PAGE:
There has been some research linking coconut oil to improved cholesterol, but a lot of this has been in animal studies. Of course, that is where most nutritional research starts so it is worth mentioning. One study showed that the consumption of coconut oil by laboratory rats resulted in a decrease of total cholesterol, triglycerides and LDL (4). From what I have gathered even if some professionals believe coconut oil doesn’t necessarily improve cholesterol, they do recognize that it may not exactly hurt it either. That can be viewed as a positive when it comes to fats considering all the bad publicity they’ve had in the past.
Virgin coconut oil is where it’s at when it comes to health. This name means it has been extracted from young coconuts using little to no heat and is in its most natural from. Refined coconut oils sometimes labeled as RBD (refined, bleached, deodorized) can contain chemicals used in the processing and does not have the same nutrient profile as the virgin variety. Some people go for organic. I did read in my research that this wasn’t of utmost importance because coconuts don’t need a lot of pesticides to grow, but I can’t verify the accuracy of that information. I didn’t find anything else about that in my search.
Now for my minor rant.
I do believe that foods have medicinal, healing and even miracle properties and coconut oil just might be one. However, I dislike it when foods are advertised like this. Why? Well, because that is what we do in the U.S. with fads and most fads are dishonest. The miracle cure, the potential weight loss, etc. may be true, but turning things into fads and quick fixes is where we get ourselves into trouble. I feel by doing this we are buying into the fact that health is about quick fixes and not lifestyle.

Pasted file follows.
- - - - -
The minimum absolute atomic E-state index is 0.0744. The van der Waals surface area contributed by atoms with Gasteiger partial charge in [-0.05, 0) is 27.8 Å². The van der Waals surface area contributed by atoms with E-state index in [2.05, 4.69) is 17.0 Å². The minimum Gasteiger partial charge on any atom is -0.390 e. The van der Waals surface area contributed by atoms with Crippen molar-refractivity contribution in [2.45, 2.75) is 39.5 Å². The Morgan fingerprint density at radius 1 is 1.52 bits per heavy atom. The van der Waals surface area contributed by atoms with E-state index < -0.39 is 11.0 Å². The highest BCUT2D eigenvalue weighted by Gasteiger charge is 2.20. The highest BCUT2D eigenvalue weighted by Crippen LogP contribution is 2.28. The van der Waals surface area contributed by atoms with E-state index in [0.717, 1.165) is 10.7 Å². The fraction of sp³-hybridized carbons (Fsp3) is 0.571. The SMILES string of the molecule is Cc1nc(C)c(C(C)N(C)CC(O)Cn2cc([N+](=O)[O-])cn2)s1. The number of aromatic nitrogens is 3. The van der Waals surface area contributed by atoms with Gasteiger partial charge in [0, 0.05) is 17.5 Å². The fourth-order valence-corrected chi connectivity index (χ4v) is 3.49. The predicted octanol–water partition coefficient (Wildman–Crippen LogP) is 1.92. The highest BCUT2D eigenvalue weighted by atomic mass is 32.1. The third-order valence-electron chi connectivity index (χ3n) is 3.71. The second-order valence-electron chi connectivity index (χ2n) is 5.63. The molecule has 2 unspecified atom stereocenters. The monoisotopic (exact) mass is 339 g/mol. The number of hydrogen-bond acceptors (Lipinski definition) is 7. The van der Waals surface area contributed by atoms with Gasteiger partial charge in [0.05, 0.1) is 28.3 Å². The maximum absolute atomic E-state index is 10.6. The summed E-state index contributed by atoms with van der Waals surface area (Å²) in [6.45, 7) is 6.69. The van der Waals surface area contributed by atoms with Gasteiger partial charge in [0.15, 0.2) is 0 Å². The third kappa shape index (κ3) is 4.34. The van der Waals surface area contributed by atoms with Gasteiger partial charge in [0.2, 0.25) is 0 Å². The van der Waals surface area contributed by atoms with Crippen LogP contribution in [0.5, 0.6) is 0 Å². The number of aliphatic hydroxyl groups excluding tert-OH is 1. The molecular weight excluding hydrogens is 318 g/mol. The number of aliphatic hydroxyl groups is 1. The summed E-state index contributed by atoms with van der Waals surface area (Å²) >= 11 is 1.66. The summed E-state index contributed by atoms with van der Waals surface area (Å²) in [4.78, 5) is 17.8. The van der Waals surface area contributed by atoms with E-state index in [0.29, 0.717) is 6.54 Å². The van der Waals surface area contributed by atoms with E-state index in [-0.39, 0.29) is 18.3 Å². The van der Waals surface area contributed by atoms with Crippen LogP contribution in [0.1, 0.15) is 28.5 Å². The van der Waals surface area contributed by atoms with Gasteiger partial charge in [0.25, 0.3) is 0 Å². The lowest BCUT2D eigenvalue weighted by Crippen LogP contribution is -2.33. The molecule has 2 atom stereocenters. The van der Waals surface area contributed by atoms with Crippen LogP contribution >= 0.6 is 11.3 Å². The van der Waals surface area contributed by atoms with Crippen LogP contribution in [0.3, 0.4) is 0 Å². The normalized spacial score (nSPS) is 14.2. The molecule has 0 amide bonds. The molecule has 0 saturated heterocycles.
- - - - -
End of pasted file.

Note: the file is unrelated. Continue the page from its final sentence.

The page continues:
I feel that foods should be about nourishment and enjoyment and the miracles a bonus for being healthy.
So you won’t find me taking coconut oil medicinally by the teaspoonful like I have read about. Mostly because, well, that is what we do with medicine. Food can act as medicine, but I prefer to enjoy it as food. I do believe that coconut oil has health benefits and I plan to start incorporating it into my diet more when possible. Although probably not a lot considering the price, but I’m certainly not going to be avoiding it like I used to.
So far I’ve only enjoyed it as a spread on bread and I hope to eventually start cooking and baking with it more. It is only sold in small jars here and while I haven’t searched too hard I haven’t seen it in bulk.
My next step is to determine if coconut milk and grated, unsweetened coconut contain the same benefits as the oil. I’m thinking probably not since they may be processed, but if you have info on that, send it my way. I use these much more in my cooking. So far all I’ve found on it is from the About.com guide for Alternative Medicine. She states that 3 ½ tablespoons of coconut oil is equal to about 10 ounces of coconut milk when it comes to lauric acid and the milk is processed differently so the nutrient and chemical makeup is likely different as well.
Do you use coconut oil?
1. Papamandjaris AA, MacDougall DE and Jones PJ. Medium chain fatty acid metabolism and energy expenditure: obesity treatment implications. Life Sci 1998;62(14):1203-15
2. St – Onge MP and Bosarge A. Weight-loss diet that includes consumption of medium-chain triacylglycerol oil leads to a greater rate of weight and fat mass loss than does olive oil. Am J Clin Nutr 2008 Mar;87(3):621-6
3. St – Onge MP et al. Medium chain triglyceride oil consumption as part of a weight loss diet does not lead to an adverse metabolic profile when compared to olive oil. J Am Coll Nutr. 2008 Oct;27(5):547-52
4. The Weston A. Price Foundation: The Latest Studies on Coconut Oil by Mary G. Enig, Ph.D.
This post has been submitted as part of Food Renegade’s Fight Back Fridays!